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Assembly of First Nations condemns N.B. and Sask. school pronoun policies

Joanna Bernard, interim national chief of the Assembly of First Nations, said in a news release the pronoun policies in New Brunswick and Saskatchewan put 2SLGBTQ students at risk of being involuntarily outed at home or misgendered at school.  (Darren Calabrese/Canadian Press - image credit)
Joanna Bernard, interim national chief of the Assembly of First Nations, said in a news release the pronoun policies in New Brunswick and Saskatchewan put 2SLGBTQ students at risk of being involuntarily outed at home or misgendered at school. (Darren Calabrese/Canadian Press - image credit)

The Assembly of First Nations (AFN) is condemning policies in both New Brunswick and Saskatchewan that require parental consent for students under 16 to change their pronouns and names at school.

The AFN, a national advocacy organization for First Nations across Canada, said the policies violate basic human rights and put two-spirit and LGTBQ youth at risk of being involuntarily outed at home or misgendered at school.

In a news release, AFN interim National Chief Joanna Bernard said First Nations in Canada have a rich history of honouring 2SLGBTQ people.

"This policy conflicts with our cultural norms and does not align with the principles of self-determination and identity that are vital to the health and well-being of First Nations in Canada," she said in the release.

Tyler George, who is Cree from Ochapowace Nation and the Saskatchewan representative for the AFN's 2SLGBTQQIA+ Council, said the policies go against his nation's principles of inclusion.

"I think about the the suicide rates that we have, in my life experiences as a two-spirit individual, having conversations with others and how challenging it is already to live in a country that is transphobic and homophobic," George said.

Tyler George, centre, holding up a flag of his home community, Ochapowace Nation.
Tyler George, centre, holding up a flag of his home community, Ochapowace Nation.

Tyler George, centre, holds up a flag of his home community, Ochapowace Nation in Saskatchewan. (submitted by Tyler George)

According to a 2022 report published in the Canadian Medical Association Journal, transgender adolescents showed five times the risk of suicidal ideation and 7.6 times the risk of suicide attempt compared to cisgender heterosexual adolescents.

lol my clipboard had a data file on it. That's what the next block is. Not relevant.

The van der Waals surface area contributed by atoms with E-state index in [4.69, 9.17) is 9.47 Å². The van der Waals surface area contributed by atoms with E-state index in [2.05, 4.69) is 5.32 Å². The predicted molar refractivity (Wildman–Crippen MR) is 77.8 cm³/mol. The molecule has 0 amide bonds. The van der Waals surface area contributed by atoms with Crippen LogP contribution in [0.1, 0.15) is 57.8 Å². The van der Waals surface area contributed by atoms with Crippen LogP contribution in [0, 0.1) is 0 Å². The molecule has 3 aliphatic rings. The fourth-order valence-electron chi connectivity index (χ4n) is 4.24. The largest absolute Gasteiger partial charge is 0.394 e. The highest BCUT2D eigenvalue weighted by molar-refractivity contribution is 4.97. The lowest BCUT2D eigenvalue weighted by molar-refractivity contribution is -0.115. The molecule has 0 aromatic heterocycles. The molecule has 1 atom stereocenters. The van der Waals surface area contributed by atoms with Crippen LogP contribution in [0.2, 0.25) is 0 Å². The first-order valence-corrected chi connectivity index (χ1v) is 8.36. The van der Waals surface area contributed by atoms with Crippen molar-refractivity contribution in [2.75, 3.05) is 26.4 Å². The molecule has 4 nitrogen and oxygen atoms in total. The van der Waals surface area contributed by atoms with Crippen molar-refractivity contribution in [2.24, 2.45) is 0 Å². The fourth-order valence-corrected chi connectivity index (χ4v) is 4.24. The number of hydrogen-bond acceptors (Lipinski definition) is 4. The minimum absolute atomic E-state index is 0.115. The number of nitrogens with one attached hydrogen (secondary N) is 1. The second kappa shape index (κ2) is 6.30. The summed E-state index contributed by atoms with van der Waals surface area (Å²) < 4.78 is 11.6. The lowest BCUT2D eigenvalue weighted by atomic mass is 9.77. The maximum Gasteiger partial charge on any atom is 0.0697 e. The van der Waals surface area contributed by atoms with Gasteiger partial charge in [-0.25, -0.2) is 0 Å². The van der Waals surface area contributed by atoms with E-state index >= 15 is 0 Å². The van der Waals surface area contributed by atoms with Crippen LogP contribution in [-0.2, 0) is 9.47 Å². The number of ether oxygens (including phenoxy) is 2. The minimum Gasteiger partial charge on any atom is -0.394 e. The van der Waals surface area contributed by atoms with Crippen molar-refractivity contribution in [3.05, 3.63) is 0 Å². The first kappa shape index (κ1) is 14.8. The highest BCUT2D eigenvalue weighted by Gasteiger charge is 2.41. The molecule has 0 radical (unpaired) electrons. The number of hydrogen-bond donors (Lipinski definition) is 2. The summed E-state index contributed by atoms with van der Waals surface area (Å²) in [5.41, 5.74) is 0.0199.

George said growing up, he experienced an open and caring family who never made him feel different but that not everyone has that.

George said his community is making policies to support community members, such as more gender neutral bathrooms and trying to use gender neutral language, but it's the kids going to school off reserve he's worried about.

"It's hard not to take an emotional stance on it when you are one that has these safety and diversity challenges," said George.

He also said Saskatchewan failed to consult with First Nations in the province before implementing the pronoun policy.

Both the AFN and its 2SLGBTQQIA+ Council are calling for a repeal of the policies, and a formal apology from the governments of Saskatchewan and New Brunswick.

Saskatchewan's Ministry of Education said in an email it remained committed to the policy and that the policy was about involving parents in their child's education.

"In situations where it is reasonably expected that gaining parental consent could result in physical, mental or emotional harm to the student, the student will be directed to the appropriate school professional for support," wrote spokesperson Paige Kashmere in the email.

"They will work with the student to develop a plan to speak with their parents when they are ready to do so."

The New Brunswick Department of Education did not respond to a request for comment by time of publishing.